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Way back when in the 70's I was called to cover a work train out of North White Plains NY. The train consisted of a flat with a backhoe assigned to fix a drainage ditch just south of White Plains. Since it was just a few miles down the road the work crew foreman said the backhoe didn't need to be tied down. On the way the backhoe hit the platform in North White and fell on the 3rd rail and shorted out the system. The work order was canceled but the next day I was back there again and this time I noticed it was secured with some ratchet tie downs. I thought I'd try to model the flat.
George

flat_backhoe.jpg
 

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Discussion Starter #3
Looks great and that's good story. What happened to the crew foreman for his decision?
Gramps at the time I told foreman I was taking the car under protest and any mishap would be his responsibility. I was looking forward at the time it hit the platform and at the same time NW tower called us to stop the train. I looked over at the foreman who was riding the engine and his face turned white. He worked in a different department so I don't know what action was taken.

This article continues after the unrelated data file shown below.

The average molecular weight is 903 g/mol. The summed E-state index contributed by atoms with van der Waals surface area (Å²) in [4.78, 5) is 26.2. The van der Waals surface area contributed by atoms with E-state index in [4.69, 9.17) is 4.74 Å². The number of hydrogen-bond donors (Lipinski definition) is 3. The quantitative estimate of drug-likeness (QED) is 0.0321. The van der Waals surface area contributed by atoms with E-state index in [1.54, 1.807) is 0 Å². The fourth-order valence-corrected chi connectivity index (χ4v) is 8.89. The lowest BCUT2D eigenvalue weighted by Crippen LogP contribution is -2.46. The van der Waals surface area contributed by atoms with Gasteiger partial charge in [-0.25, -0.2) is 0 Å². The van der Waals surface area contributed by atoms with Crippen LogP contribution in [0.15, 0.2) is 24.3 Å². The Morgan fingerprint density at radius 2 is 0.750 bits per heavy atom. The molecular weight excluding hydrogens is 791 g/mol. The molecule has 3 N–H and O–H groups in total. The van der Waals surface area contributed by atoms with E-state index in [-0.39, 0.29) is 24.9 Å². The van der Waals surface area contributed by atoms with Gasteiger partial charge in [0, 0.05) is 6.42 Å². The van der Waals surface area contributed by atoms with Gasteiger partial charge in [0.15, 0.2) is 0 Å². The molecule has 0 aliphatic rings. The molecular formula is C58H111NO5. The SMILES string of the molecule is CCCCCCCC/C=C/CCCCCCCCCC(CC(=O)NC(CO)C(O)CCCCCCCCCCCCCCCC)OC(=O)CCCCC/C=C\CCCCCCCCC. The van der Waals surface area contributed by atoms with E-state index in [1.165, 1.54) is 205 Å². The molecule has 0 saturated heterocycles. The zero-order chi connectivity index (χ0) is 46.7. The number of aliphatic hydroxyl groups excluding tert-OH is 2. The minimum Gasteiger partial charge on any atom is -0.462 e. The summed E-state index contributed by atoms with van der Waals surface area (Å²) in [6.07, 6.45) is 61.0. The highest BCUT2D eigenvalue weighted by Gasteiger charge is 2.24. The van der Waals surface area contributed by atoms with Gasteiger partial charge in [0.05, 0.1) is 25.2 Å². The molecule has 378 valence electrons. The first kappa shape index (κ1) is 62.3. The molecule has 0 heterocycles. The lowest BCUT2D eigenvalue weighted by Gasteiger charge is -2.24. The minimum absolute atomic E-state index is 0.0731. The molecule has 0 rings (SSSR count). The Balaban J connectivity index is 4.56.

George
 

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What happened to the backhoe? We had a guy running a backhoe on a job site hit overhead power lines with one and it burned to the ground.
 

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Ed the backhoe shorted out the 3rd rail. The breakers were tripped so nothing happened to it. The NYC Harlem Division doesn't have overhead wires. So I guess overhead wires like on the Pennsy & NH don't trip when shorted out?
George
 

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Very nice.....but that backhoe looks a lot newer than the 1970's.....:eek:hwell:
 

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Cool. I worked for a railroad that had a huge excavator(or track hoe) mounted on a flat car. We used it to dig ditches and it had a huge hydraulic driven brush cutter blade that mounted on it. We could cut down 15” thick trees with it!

The tie downs look great. They are an overlooked detail in most cases. Great work!

Tom
 

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One can never overstate the importance of securing and properly positioning large equipment. If an excavator or backhoe does not have the bucket arm lowered, impending disaster is just under the next bridge or tunnel portal, literally. Great work on your load.
 
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